There is a big difference between a happy customer and a brand evangelist. Satisfied customers are simply satisfied with your product. Yes, they like your brand and yes, they would probably recommend your business to a friend if asked, but that’s all they will do. On the other hand, the evangelists of the brand are at a whole new level. Not only are you happy with your purchase; they are excited about it. These people are so pleased with your brand that they are ready to announce their virtues to those who want to listen to them, nobody needs to ask them beforehand. Cultivating a group of ten evangelists is difficult but, evangelism marketing is definitely worth it.
Create a list of possible Brand Evangelist candidates
Most companies have a list of satisfied customers looking for referrals. Depending on how your business works, either your management or sales and service representatives should be able to provide you with a list of potential candidates.
Narrow down your preliminary list based on two key questions.
- Refine your preliminary list based on two key questions. Ask your nominating team to weigh whether candidate evangelists would be willing to give their praise online through social media, written or video credentials or as part of a written or video case study that discusses the solutions of their business, working with your company the advantages and solutions of your company at personal events. Refine your list based on the team’s responses and how the potential evangelist’s skills fit into your broader marketing goals.
Reach out to top evangelist candidates to gauge interest.
- Ask salespeople or customer service representatives (or executives, if applicable) to address the applicants to confirm their willingness to actively support your brand. They should try to get a general idea of the degree and form in which the potential ambassador might feel comfortable acting as a respected evangelist. With feedback from your employees, a member of your marketing team should answer the conversation on a follow-up call. Their goal is to determine where (written testimonies, social media, video, case studies, opportunities, trade shows, spotlight corporate events, etc.) and how often would they be ready to sing praise.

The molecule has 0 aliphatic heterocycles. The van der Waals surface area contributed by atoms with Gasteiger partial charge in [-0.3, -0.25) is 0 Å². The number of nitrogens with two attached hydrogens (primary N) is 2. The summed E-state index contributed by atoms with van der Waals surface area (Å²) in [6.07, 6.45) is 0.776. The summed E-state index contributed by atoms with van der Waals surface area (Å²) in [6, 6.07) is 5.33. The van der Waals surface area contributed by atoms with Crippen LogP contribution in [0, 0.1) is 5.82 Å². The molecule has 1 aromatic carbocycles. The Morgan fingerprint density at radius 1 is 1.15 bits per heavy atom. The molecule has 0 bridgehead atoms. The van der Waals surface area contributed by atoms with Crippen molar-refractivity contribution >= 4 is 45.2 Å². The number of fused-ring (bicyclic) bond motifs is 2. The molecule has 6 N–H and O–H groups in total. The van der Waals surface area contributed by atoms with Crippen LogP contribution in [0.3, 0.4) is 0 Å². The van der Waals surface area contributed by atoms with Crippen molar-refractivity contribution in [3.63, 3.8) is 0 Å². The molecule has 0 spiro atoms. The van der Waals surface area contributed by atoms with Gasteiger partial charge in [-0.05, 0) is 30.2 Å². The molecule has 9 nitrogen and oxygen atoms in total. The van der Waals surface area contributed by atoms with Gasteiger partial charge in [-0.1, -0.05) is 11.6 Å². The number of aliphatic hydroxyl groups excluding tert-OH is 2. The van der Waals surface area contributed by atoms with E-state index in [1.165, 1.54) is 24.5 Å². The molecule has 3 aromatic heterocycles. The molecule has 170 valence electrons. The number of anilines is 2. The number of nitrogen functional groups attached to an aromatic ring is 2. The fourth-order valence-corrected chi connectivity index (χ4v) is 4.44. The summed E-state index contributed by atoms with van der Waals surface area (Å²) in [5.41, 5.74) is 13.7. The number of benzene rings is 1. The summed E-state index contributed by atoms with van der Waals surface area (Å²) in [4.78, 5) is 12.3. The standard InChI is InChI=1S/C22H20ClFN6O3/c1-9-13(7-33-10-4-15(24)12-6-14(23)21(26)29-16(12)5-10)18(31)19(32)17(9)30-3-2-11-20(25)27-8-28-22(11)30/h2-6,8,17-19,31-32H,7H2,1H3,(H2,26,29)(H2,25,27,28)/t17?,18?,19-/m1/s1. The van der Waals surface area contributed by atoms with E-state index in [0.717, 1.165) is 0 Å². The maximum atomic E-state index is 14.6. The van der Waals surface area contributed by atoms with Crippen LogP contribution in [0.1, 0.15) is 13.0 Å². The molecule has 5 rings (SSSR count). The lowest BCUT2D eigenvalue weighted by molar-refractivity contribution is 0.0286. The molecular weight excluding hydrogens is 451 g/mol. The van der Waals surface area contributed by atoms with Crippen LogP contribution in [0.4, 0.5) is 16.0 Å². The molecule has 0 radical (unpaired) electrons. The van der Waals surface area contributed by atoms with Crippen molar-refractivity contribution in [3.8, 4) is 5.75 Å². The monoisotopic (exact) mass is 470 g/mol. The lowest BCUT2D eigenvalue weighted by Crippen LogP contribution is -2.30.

Develop a brand evangelist optimization strategy.
- Depending on the size of your organization and the resources available, you can promote one or more evangelists. Your strategy will also be guided by where and how your evangelists will agree to sing your praise and the time they have. Obviously, full-time employment of the evangelist takes precedence over promoting your business. Consider this a great score if you can persuade an evangelist to work with you on an initiative (example a video testimonial) or for the duration of a personal event. Any commitment beyond that is a cherry on top.
Execute and promote your brand evangelist strategy.
- Whenever possible, your marketing team should craft a turnkey strategy that equips both the evangelist and members of your team to execute any evangelist activity with ease (keep in mind, brand evangelists are often busy executives). At the same time, don’t forget that the more visibility you can garner for your brand evangelist initiatives, the bigger the impact the strategy will have on boosting marketing ROI. Promote significant brand evangelist activities at every turn, to get the biggest bang for your buck. For example, if your evangelist will be joining you at a trade show to meet with attendees at your trade show booth or participate in a panel discussion, feature these “appearances” prominently on social media and in pre-show marketing initiatives.
Analyze the effectiveness of brand evangelist activities.
- Any marketing tactic or strategy worth pursuing should be measured for effectiveness. Conduct post-evangelist-activity surveys when possible (i.e. following a panel discussion) and include any evangelist activities in your lead management tools, so prospects can easily identify the event, video, testimonial, case study, etc., that prompted them to contact your company. Once you determine which brand evangelist strategies do or do not work for your organization fine-tune your approach. As new promotional tools, tactics and strategies become available, consider integrating those resources into your brand evangelist marketing plan.